LONDON (Reuters) - Britain’s Nuclear Decommissioning Authority (NDA) saw its income rise by more than a third in the financial year 2008/09 on higher sales from two of Britain’s oldest nuclear power stations, the public body said on Monday.
The NDA made 2.0 billion pounds in the year to the end of March, up by 517 million pounds on the previous year, allowing the government grant part of the NDA’s funding to fall from 1.6 billion for 2007-08 to 898 million pounds.
“The reason we have been able to ask the government for less money last year was the big rise in commercial income through our two remaining power stations, Oldbury and Wylfa, doing better than expected,” said a spokesman for the body responsible for decommissioning and cleaning up Britain’s civil public sector nuclear sites.
“Especially Oldbury, we got it back on track a lot quicker than we thought and because electricity prices have been reasonably high we got more money than we thought. Plus our reprocessing contracts have gone well.”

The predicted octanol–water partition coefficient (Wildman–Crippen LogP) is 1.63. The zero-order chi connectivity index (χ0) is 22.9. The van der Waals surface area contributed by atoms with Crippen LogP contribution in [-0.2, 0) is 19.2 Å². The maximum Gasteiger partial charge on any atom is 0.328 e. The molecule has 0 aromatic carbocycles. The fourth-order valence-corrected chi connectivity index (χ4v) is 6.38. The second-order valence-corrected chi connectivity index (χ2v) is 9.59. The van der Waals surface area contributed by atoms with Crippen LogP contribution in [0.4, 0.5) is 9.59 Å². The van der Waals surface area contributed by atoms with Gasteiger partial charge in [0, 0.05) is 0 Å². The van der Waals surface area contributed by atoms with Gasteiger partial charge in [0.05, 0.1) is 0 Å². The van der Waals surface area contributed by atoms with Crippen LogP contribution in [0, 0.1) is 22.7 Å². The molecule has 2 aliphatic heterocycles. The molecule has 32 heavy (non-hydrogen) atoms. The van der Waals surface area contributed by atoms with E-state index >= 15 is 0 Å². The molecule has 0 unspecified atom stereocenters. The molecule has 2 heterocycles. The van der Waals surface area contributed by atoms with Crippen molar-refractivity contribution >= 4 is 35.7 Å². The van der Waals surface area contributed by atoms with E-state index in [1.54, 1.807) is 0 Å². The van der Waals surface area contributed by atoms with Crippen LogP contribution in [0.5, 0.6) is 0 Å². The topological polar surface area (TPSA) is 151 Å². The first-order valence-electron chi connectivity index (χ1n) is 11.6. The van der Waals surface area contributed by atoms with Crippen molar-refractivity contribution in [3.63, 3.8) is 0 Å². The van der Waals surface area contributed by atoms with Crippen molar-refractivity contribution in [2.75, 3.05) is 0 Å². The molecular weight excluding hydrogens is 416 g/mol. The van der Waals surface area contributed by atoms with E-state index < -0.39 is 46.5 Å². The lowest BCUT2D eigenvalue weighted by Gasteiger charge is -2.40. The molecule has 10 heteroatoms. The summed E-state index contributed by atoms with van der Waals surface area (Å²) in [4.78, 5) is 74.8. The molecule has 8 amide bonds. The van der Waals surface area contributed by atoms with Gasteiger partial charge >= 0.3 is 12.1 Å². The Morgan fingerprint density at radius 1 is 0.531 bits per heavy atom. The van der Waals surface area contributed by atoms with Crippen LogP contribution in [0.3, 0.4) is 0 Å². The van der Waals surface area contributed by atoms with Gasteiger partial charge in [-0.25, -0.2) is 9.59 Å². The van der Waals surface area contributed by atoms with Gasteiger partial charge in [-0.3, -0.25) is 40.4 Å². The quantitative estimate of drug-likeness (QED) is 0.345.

Oldbury nuclear power plant was given permission to continue producing power beyond its scheduled closure at the end of last year.
The NDA told parliament on Monday it also achieved 183 million in efficiency savings last year, which will be ploughed back into the clean-up mission.
It also generated 387 million pounds to help retire old reactors from the sale of three plots of land to build nuclear power plants in England and Wales to three of Europe’s biggest utilities in April.
That money will be accrued in the NDA’s results for the financial year 2009-2010.
Reporting by Daniel Fineren
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